Across Europe, the number of nightlife spaces is in decline. Recent figures reveal that in the UK, one-third of nightclubs have shut between the start of the pandemic and the end of 2022, with only 882 registered spaces remaining. In Germany, the number of clubs in Germany dropped from 1,948 to 1,067 between 2009 and 2020. Collectif Culture Bar Bars, a nightlife advocacy association based in Nantes, reported 210 club and concert hall closures in 2017 and 171 for the first seven months of 2018. In 2019, the number of clubs in Belgium had dropped to 371, a decrease of 134 from figures reported in 2011.
Nightlife is a key part of the music industry. According to the IFPI (International Federation of the Phonographic Industry), the music industry in Europe generated a total revenue of €7.5 billion in 2020. But nightlife frequently faces a slew of unique obstacles ranging in complexity, from rigid and early curfews to high amounts of bureaucratic paperwork and licensing regulations, making it difficult for new clubs to open and existing ones to stay afloat.
In Lewisham, South East London, Sister Midnight, a grassroots-owned venue, was offered the opportunity to bring a disused formed working men’s club back into use as an interim home after having to vacate their last space in 2021. “Lewisham Council owns the Building, and we have been able to negotiate a 10-year lease, with a minimum term of 7 years, at a peppercorn rent for the entire duration,” Sister Midnight said in a statement. Sister Midnight is ready to make a lasting impact on the city as a progressive, socially responsible creative space. Already they have managed to raise £260,000 to revamp a disused working men’s club in Lewisham. Now, the collective says it must fund the renovations needed to bring the site back into use in exchange for the rent-free lease they were granted, and ultimately, their goal is to secure a permanent, community-owned space.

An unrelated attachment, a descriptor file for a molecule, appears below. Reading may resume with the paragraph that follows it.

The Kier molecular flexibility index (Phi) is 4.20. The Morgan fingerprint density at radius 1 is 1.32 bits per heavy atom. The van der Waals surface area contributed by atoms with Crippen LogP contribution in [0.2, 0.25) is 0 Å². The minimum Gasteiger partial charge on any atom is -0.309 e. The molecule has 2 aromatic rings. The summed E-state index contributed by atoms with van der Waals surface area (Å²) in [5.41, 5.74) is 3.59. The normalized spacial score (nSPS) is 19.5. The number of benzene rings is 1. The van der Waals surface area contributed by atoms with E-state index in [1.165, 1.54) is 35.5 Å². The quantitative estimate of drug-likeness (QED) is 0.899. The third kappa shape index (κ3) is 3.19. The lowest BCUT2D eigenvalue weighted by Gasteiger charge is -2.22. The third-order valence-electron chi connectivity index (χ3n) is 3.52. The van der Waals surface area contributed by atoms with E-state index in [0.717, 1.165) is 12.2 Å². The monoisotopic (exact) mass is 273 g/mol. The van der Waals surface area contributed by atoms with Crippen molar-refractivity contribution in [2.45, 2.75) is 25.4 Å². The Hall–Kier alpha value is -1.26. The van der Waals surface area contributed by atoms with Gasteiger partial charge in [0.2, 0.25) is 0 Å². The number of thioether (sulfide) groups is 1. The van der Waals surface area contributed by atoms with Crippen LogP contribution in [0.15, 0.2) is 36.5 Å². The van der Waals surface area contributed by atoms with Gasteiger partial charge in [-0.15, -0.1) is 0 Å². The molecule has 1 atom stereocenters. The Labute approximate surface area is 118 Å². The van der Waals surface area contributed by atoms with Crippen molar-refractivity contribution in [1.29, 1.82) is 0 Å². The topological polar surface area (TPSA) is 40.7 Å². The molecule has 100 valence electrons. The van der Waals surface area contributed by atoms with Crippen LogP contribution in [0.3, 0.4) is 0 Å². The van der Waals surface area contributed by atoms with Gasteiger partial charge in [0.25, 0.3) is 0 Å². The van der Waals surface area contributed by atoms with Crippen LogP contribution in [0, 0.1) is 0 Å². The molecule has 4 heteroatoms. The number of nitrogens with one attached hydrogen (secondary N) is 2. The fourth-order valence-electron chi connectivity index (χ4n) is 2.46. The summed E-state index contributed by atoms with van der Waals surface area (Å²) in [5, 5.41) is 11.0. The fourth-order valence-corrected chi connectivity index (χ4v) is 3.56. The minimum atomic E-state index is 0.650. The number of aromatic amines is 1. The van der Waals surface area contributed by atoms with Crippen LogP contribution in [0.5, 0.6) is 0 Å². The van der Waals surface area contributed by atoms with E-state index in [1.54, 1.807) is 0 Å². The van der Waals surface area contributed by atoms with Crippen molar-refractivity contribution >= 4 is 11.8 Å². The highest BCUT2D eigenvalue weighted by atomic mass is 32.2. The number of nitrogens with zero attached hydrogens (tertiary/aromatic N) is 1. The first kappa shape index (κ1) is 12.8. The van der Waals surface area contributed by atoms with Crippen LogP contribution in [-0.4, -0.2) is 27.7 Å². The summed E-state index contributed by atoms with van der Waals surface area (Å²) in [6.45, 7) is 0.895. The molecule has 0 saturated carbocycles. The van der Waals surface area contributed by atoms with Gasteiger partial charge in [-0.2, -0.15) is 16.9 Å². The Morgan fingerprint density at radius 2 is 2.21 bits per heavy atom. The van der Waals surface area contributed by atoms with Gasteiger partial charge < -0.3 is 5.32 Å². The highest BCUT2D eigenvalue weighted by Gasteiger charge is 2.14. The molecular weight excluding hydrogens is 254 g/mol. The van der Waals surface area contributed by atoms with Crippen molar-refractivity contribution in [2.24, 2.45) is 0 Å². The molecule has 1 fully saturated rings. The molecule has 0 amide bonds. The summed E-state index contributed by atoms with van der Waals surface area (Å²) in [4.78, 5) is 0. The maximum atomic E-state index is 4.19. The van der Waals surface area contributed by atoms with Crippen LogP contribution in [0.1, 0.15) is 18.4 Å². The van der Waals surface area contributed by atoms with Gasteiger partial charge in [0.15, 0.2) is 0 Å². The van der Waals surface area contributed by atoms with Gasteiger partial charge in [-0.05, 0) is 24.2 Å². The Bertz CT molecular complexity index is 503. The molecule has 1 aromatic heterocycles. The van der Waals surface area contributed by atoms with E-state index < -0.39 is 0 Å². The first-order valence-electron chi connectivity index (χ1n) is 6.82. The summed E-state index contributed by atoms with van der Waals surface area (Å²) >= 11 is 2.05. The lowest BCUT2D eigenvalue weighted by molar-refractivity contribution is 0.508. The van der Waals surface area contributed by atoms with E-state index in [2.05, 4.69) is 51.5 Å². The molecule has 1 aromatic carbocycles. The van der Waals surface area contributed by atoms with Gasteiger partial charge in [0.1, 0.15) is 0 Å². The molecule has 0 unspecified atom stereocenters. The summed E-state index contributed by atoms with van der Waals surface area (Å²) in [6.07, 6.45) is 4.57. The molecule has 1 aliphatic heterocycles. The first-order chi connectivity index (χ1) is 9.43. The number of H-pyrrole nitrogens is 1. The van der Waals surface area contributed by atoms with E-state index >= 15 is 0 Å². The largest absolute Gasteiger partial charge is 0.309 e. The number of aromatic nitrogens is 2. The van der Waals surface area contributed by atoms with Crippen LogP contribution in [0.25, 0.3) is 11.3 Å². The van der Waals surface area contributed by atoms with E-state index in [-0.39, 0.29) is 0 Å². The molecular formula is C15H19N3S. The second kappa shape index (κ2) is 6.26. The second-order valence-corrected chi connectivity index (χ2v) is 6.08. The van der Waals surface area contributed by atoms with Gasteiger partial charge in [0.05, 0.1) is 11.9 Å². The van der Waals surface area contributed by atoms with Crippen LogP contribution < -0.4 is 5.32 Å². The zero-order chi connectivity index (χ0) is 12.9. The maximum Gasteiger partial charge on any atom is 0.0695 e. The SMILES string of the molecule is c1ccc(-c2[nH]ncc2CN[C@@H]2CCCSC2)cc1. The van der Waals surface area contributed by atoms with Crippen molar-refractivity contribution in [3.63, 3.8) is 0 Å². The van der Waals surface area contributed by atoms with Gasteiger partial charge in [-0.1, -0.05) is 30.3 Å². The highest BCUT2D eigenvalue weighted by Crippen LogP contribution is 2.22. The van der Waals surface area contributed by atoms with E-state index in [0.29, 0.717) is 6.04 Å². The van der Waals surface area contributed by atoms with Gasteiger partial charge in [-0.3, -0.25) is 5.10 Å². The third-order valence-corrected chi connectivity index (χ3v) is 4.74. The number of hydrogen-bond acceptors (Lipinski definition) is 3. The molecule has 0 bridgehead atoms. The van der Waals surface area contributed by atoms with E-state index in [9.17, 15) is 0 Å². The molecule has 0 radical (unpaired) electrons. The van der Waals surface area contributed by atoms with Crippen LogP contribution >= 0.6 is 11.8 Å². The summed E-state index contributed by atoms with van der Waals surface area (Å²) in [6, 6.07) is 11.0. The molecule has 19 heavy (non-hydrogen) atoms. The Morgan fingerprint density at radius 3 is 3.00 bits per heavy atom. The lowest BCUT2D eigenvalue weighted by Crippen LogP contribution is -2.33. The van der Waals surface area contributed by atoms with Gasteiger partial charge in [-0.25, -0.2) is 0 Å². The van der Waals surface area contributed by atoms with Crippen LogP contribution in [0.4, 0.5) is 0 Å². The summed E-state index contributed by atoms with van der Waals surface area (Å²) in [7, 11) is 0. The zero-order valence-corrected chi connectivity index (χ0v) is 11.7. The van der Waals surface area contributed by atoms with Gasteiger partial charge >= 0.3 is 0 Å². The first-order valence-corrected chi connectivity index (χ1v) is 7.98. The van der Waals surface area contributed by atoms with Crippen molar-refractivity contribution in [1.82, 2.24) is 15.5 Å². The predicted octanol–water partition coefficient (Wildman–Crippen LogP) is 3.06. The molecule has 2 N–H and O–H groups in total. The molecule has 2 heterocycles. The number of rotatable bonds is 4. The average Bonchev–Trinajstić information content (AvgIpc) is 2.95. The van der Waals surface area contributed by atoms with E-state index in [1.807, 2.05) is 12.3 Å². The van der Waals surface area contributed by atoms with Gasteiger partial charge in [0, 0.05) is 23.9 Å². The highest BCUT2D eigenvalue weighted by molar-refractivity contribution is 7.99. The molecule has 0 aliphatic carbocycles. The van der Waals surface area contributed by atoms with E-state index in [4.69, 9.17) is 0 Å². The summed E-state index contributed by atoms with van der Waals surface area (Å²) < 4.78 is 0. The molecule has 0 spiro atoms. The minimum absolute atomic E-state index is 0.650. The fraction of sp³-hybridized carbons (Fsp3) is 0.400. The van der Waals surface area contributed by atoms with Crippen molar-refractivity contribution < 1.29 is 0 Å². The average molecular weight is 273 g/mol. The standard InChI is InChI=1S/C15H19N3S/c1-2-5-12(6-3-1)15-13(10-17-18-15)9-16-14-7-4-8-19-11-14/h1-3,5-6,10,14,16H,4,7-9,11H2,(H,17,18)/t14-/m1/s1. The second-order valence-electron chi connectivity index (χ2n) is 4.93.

In the face of a pandemic and skyrocketing living expenses, Sister Midnight argue that community-owned models are the way forward. “I honestly think not-for-profit, cooperative society models like ours are the future for cultural spaces because there’s so much more support and funding enabling venues to stay open,” co-founder Lenny Watson told RA.
Easing the administrative barriers and expenses faced by those who plan events is surely a move in the right direction. What is needed now is a shift in the direction of policy around nightlife from being rooted in its cultural importance to people, rather than focussing solely on its economic and marketing importance to cities as generators of economic activity and cultural cachet.
The music industry provides a sense of community, offers opportunities for artists to showcase their talents, contributes significantly to the economy, and promotes mental health and well-being. As such, we should do everything we can to support the music industry by attending live events, purchasing music, or advocating for policies that promote its growth and sustainability. By doing so, we are investing in the cultural fabric of our societies and ensuring that these benefits are available to everyone who needs them.